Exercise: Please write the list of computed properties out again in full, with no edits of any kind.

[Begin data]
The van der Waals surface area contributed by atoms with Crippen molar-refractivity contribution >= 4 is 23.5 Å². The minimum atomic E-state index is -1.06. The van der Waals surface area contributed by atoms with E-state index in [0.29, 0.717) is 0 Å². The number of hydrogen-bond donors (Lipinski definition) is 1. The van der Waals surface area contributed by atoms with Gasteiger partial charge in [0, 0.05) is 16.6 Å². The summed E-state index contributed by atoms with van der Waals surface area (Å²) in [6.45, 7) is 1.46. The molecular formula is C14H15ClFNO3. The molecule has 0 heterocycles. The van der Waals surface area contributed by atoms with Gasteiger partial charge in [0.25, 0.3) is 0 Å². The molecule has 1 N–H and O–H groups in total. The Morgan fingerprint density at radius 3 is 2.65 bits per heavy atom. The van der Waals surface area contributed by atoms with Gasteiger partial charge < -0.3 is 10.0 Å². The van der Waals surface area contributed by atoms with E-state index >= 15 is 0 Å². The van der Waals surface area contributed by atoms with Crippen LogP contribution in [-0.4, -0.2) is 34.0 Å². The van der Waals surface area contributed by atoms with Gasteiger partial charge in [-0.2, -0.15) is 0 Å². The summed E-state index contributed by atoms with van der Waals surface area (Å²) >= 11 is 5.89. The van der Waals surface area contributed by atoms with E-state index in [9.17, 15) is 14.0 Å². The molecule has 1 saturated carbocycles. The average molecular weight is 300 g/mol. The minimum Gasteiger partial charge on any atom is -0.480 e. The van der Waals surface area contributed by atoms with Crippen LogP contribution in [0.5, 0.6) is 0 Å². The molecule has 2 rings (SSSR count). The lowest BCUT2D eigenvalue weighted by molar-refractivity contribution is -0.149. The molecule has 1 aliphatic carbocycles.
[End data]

The van der Waals surface area contributed by atoms with Crippen molar-refractivity contribution >= 4 is 23.5 Å². The minimum atomic E-state index is -1.06. The van der Waals surface area contributed by atoms with E-state index in [0.29, 0.717) is 0 Å². The number of hydrogen-bond donors (Lipinski definition) is 1. The van der Waals surface area contributed by atoms with Gasteiger partial charge in [0, 0.05) is 16.6 Å². The summed E-state index contributed by atoms with van der Waals surface area (Å²) in [6.45, 7) is 1.46. The molecular formula is C14H15ClFNO3. The molecule has 0 heterocycles. The van der Waals surface area contributed by atoms with Gasteiger partial charge in [0.25, 0.3) is 0 Å². The molecule has 1 N–H and O–H groups in total. The Morgan fingerprint density at radius 3 is 2.65 bits per heavy atom. The van der Waals surface area contributed by atoms with Gasteiger partial charge < -0.3 is 10.0 Å². The van der Waals surface area contributed by atoms with E-state index >= 15 is 0 Å². The van der Waals surface area contributed by atoms with Crippen LogP contribution in [-0.4, -0.2) is 34.0 Å². The van der Waals surface area contributed by atoms with Gasteiger partial charge in [-0.2, -0.15) is 0 Å². The summed E-state index contributed by atoms with van der Waals surface area (Å²) >= 11 is 5.89. The van der Waals surface area contributed by atoms with E-state index in [9.17, 15) is 14.0 Å². The molecule has 1 saturated carbocycles. The average molecular weight is 300 g/mol. The minimum Gasteiger partial charge on any atom is -0.480 e. The van der Waals surface area contributed by atoms with Crippen LogP contribution in [0.5, 0.6) is 0 Å². The molecule has 2 rings (SSSR count). The lowest BCUT2D eigenvalue weighted by molar-refractivity contribution is -0.149. The molecule has 1 aliphatic carbocycles.